Recent reports demonstrate our continued failure to meet the goals set by the global environmental agenda and to address the risks associated with it. For example, the Intergovernmental Panel on Climate Change (IPCC) has found that current national commitments under Nationally Determined Contributions are far behind from what is required to halt global warming below 2ºC.
In the same vein, the Intergovernmental Science-Policy Platform on Biodiversity and Ecosystem Services’ (IPBES) report expresses that none of the Aichi Biodiversity Targets have been met, and the assessment of the implementation of the first five years of the 2030 Agenda also warns about the inadequacy of the current measures to meet the Sustainable Development Goals. Moreover, the World Economic Forum launched the Global Risk Report 2021, identifying, among others, climate action failure, biodiversity loss, and the spread of infectious diseases, as the top global risks by likelihood from the evolving risks landscape deriving from social fracture.
In 2020, the consequences of the process of the aggressive colonization of the planet began to be perceived in a threatening way due to the pandemic outbreak. In this regard, it has been shown that human induced climate change and biodiversity loss are playing a relevant role in the spread of zoonotic diseases, like the SARS outbreak in 2003, the spill-over of the ebola virus, and the spread of COVID-19 in 2020.
In this vein, the COVID-19 pandemic not only emphasizes the delicate interdependence between human economy and wellbeing, and the ecosystems, but also puts the spotlight on the consequences that human actions are having on humans, non-human species, and also on the environment. Due to the human-environment interdependence, the COVID-19 crisis has had cascading effects on the economy and has exacerbated existing social and gender inequalities, violence, and injustices.
All this seems to suggest a complete failure of the adaptation and mitigation system in the face of a planetary emergency. Therefore, this year, the VI TIEC seeks to promote transformative and recovery responses to the planetary emergency by approaching the following question:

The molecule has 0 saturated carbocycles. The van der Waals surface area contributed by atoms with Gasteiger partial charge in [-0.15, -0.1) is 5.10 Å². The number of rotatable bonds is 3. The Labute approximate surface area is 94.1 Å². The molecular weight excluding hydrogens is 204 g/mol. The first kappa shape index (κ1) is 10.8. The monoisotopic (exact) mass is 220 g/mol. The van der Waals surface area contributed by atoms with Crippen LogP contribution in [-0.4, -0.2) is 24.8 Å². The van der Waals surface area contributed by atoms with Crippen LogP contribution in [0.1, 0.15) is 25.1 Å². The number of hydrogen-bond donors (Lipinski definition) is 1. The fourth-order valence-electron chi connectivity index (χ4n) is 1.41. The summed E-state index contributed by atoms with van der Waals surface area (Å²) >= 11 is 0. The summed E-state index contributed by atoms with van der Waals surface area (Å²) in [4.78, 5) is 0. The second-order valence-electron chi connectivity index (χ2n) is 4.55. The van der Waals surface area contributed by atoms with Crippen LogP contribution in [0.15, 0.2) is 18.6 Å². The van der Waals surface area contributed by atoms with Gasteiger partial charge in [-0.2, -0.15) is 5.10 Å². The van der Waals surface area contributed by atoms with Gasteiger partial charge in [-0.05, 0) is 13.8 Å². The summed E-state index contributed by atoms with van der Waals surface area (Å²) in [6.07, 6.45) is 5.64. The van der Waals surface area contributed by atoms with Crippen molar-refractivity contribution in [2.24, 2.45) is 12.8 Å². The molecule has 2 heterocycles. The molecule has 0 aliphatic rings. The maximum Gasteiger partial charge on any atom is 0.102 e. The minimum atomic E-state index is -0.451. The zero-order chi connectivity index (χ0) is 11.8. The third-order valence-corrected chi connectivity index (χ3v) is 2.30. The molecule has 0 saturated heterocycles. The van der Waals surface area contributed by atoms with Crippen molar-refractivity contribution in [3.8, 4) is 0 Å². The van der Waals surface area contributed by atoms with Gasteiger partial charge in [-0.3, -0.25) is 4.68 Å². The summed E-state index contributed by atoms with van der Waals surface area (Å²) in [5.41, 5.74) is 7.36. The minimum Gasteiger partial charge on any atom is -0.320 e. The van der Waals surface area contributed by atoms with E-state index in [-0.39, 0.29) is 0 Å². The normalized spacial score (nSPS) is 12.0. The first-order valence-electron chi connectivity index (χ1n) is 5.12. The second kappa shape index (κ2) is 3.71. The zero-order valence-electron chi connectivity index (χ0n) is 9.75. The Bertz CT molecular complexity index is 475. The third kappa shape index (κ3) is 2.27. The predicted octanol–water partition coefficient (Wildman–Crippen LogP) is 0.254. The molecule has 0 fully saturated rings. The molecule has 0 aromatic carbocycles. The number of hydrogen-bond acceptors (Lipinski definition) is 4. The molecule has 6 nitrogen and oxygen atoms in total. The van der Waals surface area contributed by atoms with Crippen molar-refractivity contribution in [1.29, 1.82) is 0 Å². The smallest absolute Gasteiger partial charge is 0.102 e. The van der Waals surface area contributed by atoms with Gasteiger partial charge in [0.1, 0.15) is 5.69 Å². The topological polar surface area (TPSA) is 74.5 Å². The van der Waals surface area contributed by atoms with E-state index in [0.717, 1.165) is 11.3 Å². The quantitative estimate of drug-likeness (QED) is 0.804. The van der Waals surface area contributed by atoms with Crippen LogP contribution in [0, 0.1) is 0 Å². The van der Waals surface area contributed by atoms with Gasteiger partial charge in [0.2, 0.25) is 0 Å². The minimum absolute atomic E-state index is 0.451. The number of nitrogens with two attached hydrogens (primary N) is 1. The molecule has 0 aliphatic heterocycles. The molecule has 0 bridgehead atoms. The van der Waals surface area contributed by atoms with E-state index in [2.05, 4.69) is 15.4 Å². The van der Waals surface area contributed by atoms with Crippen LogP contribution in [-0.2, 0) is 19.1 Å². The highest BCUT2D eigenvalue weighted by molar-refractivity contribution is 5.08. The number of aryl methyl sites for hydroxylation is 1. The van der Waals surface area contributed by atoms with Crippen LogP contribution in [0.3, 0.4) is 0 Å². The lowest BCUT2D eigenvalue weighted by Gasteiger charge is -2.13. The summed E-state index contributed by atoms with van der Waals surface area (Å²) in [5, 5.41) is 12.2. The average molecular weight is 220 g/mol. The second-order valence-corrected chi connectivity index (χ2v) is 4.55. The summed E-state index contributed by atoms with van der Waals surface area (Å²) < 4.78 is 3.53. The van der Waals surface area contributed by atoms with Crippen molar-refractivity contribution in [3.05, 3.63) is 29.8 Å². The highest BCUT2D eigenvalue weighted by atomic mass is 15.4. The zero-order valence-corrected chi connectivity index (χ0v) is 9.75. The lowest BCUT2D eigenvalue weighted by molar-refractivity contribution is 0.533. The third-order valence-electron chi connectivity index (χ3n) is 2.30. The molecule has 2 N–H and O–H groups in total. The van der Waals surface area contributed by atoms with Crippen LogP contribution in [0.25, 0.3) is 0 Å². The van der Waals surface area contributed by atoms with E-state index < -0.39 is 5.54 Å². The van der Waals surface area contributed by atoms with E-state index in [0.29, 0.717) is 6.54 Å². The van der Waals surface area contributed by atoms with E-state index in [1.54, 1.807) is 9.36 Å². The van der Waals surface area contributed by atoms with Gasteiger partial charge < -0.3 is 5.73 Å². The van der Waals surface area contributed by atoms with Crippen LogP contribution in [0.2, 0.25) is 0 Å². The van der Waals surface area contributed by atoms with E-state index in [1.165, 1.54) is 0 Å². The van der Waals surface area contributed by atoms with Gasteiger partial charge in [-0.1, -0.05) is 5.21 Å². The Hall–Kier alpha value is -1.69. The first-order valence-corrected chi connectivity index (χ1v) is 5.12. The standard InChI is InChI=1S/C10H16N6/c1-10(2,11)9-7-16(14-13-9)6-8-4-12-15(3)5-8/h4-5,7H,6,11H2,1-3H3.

How should/could environmental law and policies promote and ease social-ecological transformative actions to respond to and recover from the current planetary emergency?
The VI TIEC aims to reflect on the existing barriers for systemic approaches and the identification of practical and practicable solutions to transform and recover from current critical times. We encourage authors to submit abstracts that address one of the following topics:
- The context and status of Environmental Law in raising the planetary emergency. How have the structure and state of Environmental Law contributed to the current situation? Which are the limitations of existing laws, mechanisms and instruments to cope with the planetary emergency? What are the failures of environmental law in order to avoid the present and future crisis? For instance: existing barriers and obstacles of law, identified useful and not useful practices.
- Actions, measures and immediate responses to cope with the current critical times. Are the economic, social, health, environmental, etc, decisions and measures taken in the context of outbreak crisis response working in terms of environmental and social protection? For example: Identifying the current practices and its positive and negative consequences; key political, legal and regulatory interventions as a consequence of the current crisis; exploring linkages and identifying inconsistencies and tension between the different law and policy sectors.
- Imagining alternative pathways and taking action. How should recovery and responses be designed/transformed and implemented in order to cope with the planetary emergency? How can we rethink existing channels for guaranteeing the protection of the environment and society after the Covid-19 impacts and in the context of the global crisis? For example: Identifying resilience, transformative and adaptation responses and processes; approaches from other fields of study, new measures to ensure an environmental rule of law; generating new imaginaries, discourses and paradigms; reforming the law; future challenges.
The VI TIEC aims to provide a forum for junior and early-career researchers with different backgrounds to present and discuss their research and works-in-progress. This event seeks to create a friendly environment for meeting fellow students and colleagues that share a common interest in environmental law.
Those interested in presenting their proposals should submit an abstract of no more than 300 words here. Longer abstracts will not be accepted.
Deadline for abstract submission:
11 18 April (included).
The official language is English. Therefore, all abstracts should be presented in this language.
Please, submit your abstract here.
For further information, please contact TIEC Organizing Committee (firstname.lastname@example.org).